JP MORGAN CHASE BANK v. CELLPOINT INC

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Supreme Court, Appellate Division, Second Department, New York.

JP MORGAN CHASE BANK, N.A., etc., appellant, v. CELLPOINT INC., d/b/a Cellpoint, Inc., respondent.

Decided: August 12, 2008

PETER B. SKELOS, J.P., HOWARD MILLER, EDWARD D. CARNI, and CHERYL E. CHAMBERS, JJ. Platzer, Swergold, Karlin, Levine, Goldberg & Jaslow, LLP, New York, N.Y. (Steven D. Karlin of counsel), for appellant.

In an action to enforce a guaranty, the plaintiff appeals from an order of the Supreme Court, Queens County (Elliot, J.), dated September 10, 2007, which granted the defendant's motion pursuant to CPLR 3211(a)(5) to dismiss the complaint as barred by the statute of frauds.

ORDERED that the order is reversed, on the law, with costs, and the motion pursuant to CPLR 3211(a)(5) to dismiss the complaint is denied.

The plaintiff, J.P. Morgan Chase Bank, N.A. (hereinafter Chase), commenced this action to enforce an alleged guaranty by the defendant, Cellpoint Inc., d/b/a Cellpoint, Inc. (hereinafter Cellpoint).   The guaranty was set forth in a stipulation of settlement executed in an unrelated action brought by Chase against nonparty Midtown Distributors Corp. (hereinafter Midtown) and its president, nonparty Eduardo Schechter, to collect on a promissory note.   Schechter is also the president and owner of Cellpoint.   Cellpoint moved pursuant to CPLR 3211(a)(5) to dismiss the complaint as barred by the statute of frauds on the ground that the stipulation was not signed by anyone purporting to act on behalf of Cellpoint.   In opposition, Chase argued, inter alia, that Schechter signed the stipulation on behalf of Cellpoint.   Indeed, Chase noted, Cellpoint made 13 payments due under the stipulation for a total of $77,500.   The Supreme Court granted Cellpoint's motion.   We reverse.

 A stipulation of settlement is a contract subject to principles of contract interpretation (see McCoy v. Feinman, 99 N.Y.2d 295, 302, 755 N.Y.S.2d 693, 785 N.E.2d 714;  Ramon v. Ramon, 49 A.D.3d 843, 855 N.Y.S.2d 184).   Where the stipulation is clear and unambiguous on its face, the intent of the parties must be gleaned from within the four corners of the instrument, and not from extrinsic evidence (see Ramon v. Ramon, 49 A.D.3d 843, 855 N.Y.S.2d 184).   Extrinsic evidence may be used to clarify ambiguities, but not to create them (see W.W.W. Assoc. v. Giancontieri, 77 N.Y.2d 157, 162-163, 565 N.Y.S.2d 440, 566 N.E.2d 639).   Whether or not a writing is ambiguous is a question of law to be resolved by the courts (see W.W.W. Assoc. v. Giancontieri, 77 N.Y.2d at 162, 565 N.Y.S.2d 440, 566 N.E.2d 639).   Specific to the stipulation at issue, General Obligations Law § 5-701(a)(2) requires that an agreement answering for the debt or default of another must be in writing and “subscribed by the party to be charged therewith, or by his lawful agent” (see Eurofactors Intl., Inc. v. Jacobowitz, 21 A.D.3d 443, 800 N.Y.S.2d 569). Here, the stipulation at issue satisfies the writing requirement of General Obligations Law § 5-701(a)(2).   Paragraph 5 of the stipulation expressly provides that “Cellpoint, Inc. [f]ully guarantees the payments set forth herein.”   Thus, the issue presented is whether the stipulation was subscribed on behalf of Cellpoint.   We find the stipulation ambiguous as to that issue.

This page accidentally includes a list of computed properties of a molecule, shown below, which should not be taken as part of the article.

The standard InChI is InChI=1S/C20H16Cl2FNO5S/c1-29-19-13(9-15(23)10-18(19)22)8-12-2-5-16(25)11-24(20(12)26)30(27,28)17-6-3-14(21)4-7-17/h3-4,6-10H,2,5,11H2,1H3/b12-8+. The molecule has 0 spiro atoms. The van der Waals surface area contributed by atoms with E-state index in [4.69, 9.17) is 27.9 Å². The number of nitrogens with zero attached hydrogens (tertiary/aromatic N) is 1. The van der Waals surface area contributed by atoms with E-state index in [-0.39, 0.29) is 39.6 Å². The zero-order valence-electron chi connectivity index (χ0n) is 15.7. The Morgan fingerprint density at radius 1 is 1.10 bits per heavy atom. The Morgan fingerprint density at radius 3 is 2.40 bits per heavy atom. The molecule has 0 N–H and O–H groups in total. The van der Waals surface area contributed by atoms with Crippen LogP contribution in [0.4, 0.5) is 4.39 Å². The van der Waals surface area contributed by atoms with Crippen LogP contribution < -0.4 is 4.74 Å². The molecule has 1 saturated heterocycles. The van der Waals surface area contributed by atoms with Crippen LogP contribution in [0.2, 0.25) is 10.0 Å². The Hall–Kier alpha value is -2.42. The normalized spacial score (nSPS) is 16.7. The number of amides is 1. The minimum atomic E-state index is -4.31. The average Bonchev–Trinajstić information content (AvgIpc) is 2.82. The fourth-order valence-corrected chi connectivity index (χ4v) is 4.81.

On its face, the stipulation provides for a guaranty by an entity (Cellpoint) that is not a party to the underlying litigation and whose relation, if any, to the underlying litigation and/or the parties thereto is not explained.   Further, the name “Cellpoint” is not on the signature page of the stipulation.   Cellpoint argues that because Schechter was a party to the litigation giving rise to the stipulation, it must be presumed that Schechter signed it in that capacity only.   However, Schechter's signature line on the stipulation does not disclose the capacity in which he signed it.   For example, he is not designated as a “defendant.”   Nor does the stipulation indicate that he signed it in his individual capacity.   Rather, as noted by Chase, Schechter's signature appears next to the introduction “By:”, which may be construed to indicate that he was acting in a representative capacity.   Indeed, Schechter's signature on the stipulation as a mere party to the underlying litigation was not strictly necessary.   The stipulation was signed by his attorney, which was sufficient to bind him personally (see CPLR 2104;  Eastman v. Steinhoff, 48 A.D.3d 738, 852 N.Y.S.2d 396).   Finally, Schechter's signature appears after the signature for Chase's counsel but before the signature for counsel for the “Defendants,” which may be read to indicate that he was not providing his signature as a mere defendant in the underlying litigation.   In sum, the stipulation is ambiguous as to the capacity in which Schechter signed it.   Thus, extrinsic evidence as to that issue properly may be considered (see e.g. Stuyvesant Plaza v. Emizack, LLC, 307 A.D.2d 640, 763 N.Y.S.2d 146;  cf. Sopasis Constr. v. Solomon, 233 A.D.2d 385, 650 N.Y.S.2d 13).   However, the extrinsic evidence in the record on appeal does not resolve this issue as a matter of law.   Thus, Cellpoint's motion should have been denied (see Town of Poughkeepsie v. Espie, 41 A.D.3d 701, 840 N.Y.S.2d 600;  Panish v. Panish, 24 A.D.3d 642, 808 N.Y.S.2d 325).

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